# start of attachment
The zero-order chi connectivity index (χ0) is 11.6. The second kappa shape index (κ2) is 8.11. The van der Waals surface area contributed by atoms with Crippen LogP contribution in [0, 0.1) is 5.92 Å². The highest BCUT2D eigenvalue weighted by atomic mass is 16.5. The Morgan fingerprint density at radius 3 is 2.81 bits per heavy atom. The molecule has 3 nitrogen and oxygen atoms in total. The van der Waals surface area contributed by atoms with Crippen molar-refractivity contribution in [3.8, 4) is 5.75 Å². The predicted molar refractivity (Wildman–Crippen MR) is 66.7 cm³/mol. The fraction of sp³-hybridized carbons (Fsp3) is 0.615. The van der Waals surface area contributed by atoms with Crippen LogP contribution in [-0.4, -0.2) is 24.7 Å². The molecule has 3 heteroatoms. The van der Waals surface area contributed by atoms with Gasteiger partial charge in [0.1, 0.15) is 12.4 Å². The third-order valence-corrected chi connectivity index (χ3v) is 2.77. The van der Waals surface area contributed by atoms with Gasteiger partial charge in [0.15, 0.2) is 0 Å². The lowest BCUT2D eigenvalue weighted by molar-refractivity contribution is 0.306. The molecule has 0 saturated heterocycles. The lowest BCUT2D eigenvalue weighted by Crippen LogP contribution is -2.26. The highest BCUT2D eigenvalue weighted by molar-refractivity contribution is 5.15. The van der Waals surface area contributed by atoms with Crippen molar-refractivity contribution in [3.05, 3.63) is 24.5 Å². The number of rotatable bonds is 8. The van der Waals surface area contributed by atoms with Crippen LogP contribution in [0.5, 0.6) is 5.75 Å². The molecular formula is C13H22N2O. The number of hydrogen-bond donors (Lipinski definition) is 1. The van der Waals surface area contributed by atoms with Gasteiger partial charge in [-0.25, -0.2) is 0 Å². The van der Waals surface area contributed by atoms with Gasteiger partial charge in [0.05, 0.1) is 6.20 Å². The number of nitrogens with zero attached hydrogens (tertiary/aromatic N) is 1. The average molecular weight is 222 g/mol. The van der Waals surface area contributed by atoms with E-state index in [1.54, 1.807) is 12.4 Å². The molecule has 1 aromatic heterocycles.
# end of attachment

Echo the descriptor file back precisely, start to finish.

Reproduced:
The zero-order chi connectivity index (χ0) is 11.6. The second kappa shape index (κ2) is 8.11. The van der Waals surface area contributed by atoms with Crippen LogP contribution in [0, 0.1) is 5.92 Å². The highest BCUT2D eigenvalue weighted by atomic mass is 16.5. The Morgan fingerprint density at radius 3 is 2.81 bits per heavy atom. The molecule has 3 nitrogen and oxygen atoms in total. The van der Waals surface area contributed by atoms with Crippen molar-refractivity contribution in [3.8, 4) is 5.75 Å². The predicted molar refractivity (Wildman–Crippen MR) is 66.7 cm³/mol. The fraction of sp³-hybridized carbons (Fsp3) is 0.615. The van der Waals surface area contributed by atoms with Crippen LogP contribution in [-0.4, -0.2) is 24.7 Å². The molecule has 3 heteroatoms. The van der Waals surface area contributed by atoms with Gasteiger partial charge in [0.1, 0.15) is 12.4 Å². The third-order valence-corrected chi connectivity index (χ3v) is 2.77. The van der Waals surface area contributed by atoms with Gasteiger partial charge in [0.15, 0.2) is 0 Å². The lowest BCUT2D eigenvalue weighted by molar-refractivity contribution is 0.306. The molecule has 0 saturated heterocycles. The lowest BCUT2D eigenvalue weighted by Crippen LogP contribution is -2.26. The highest BCUT2D eigenvalue weighted by molar-refractivity contribution is 5.15. The van der Waals surface area contributed by atoms with Crippen molar-refractivity contribution in [3.05, 3.63) is 24.5 Å². The number of rotatable bonds is 8. The van der Waals surface area contributed by atoms with Crippen LogP contribution in [0.5, 0.6) is 5.75 Å². The molecular formula is C13H22N2O. The number of hydrogen-bond donors (Lipinski definition) is 1. The van der Waals surface area contributed by atoms with Gasteiger partial charge in [-0.25, -0.2) is 0 Å². The van der Waals surface area contributed by atoms with Gasteiger partial charge in [0.05, 0.1) is 6.20 Å². The number of nitrogens with zero attached hydrogens (tertiary/aromatic N) is 1. The average molecular weight is 222 g/mol. The van der Waals surface area contributed by atoms with E-state index in [1.54, 1.807) is 12.4 Å². The molecule has 1 aromatic heterocycles.